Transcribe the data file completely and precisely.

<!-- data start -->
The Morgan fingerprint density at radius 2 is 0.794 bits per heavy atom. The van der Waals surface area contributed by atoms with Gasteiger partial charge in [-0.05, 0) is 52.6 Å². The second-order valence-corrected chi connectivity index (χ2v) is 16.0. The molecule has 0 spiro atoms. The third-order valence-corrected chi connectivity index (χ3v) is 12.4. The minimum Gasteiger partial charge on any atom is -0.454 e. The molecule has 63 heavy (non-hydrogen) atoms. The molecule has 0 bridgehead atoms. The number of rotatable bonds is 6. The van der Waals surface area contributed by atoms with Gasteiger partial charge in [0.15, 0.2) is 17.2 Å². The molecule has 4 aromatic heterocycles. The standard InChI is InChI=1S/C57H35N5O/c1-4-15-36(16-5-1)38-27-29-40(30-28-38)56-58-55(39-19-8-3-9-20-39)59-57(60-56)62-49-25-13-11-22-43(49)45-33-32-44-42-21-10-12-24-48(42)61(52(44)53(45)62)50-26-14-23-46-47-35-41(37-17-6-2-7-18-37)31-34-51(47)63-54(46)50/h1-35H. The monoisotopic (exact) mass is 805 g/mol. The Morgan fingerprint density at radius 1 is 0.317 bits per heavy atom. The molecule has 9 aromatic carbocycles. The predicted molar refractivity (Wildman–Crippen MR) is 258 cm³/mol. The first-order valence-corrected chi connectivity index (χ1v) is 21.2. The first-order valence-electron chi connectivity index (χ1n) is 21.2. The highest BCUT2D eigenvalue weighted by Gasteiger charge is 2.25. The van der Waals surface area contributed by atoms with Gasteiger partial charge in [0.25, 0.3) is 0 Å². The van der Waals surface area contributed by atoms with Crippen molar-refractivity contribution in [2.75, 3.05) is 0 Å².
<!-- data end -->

The Morgan fingerprint density at radius 2 is 0.794 bits per heavy atom. The van der Waals surface area contributed by atoms with Gasteiger partial charge in [-0.05, 0) is 52.6 Å². The second-order valence-corrected chi connectivity index (χ2v) is 16.0. The molecule has 0 spiro atoms. The third-order valence-corrected chi connectivity index (χ3v) is 12.4. The minimum Gasteiger partial charge on any atom is -0.454 e. The molecule has 63 heavy (non-hydrogen) atoms. The molecule has 0 bridgehead atoms. The number of rotatable bonds is 6. The van der Waals surface area contributed by atoms with Gasteiger partial charge in [0.15, 0.2) is 17.2 Å². The molecule has 4 aromatic heterocycles. The standard InChI is InChI=1S/C57H35N5O/c1-4-15-36(16-5-1)38-27-29-40(30-28-38)56-58-55(39-19-8-3-9-20-39)59-57(60-56)62-49-25-13-11-22-43(49)45-33-32-44-42-21-10-12-24-48(42)61(52(44)53(45)62)50-26-14-23-46-47-35-41(37-17-6-2-7-18-37)31-34-51(47)63-54(46)50/h1-35H. The monoisotopic (exact) mass is 805 g/mol. The Morgan fingerprint density at radius 1 is 0.317 bits per heavy atom. The molecule has 9 aromatic carbocycles. The predicted molar refractivity (Wildman–Crippen MR) is 258 cm³/mol. The first-order valence-corrected chi connectivity index (χ1v) is 21.2. The first-order valence-electron chi connectivity index (χ1n) is 21.2. The highest BCUT2D eigenvalue weighted by Gasteiger charge is 2.25. The van der Waals surface area contributed by atoms with Gasteiger partial charge in [0.25, 0.3) is 0 Å². The van der Waals surface area contributed by atoms with Crippen molar-refractivity contribution in [2.75, 3.05) is 0 Å².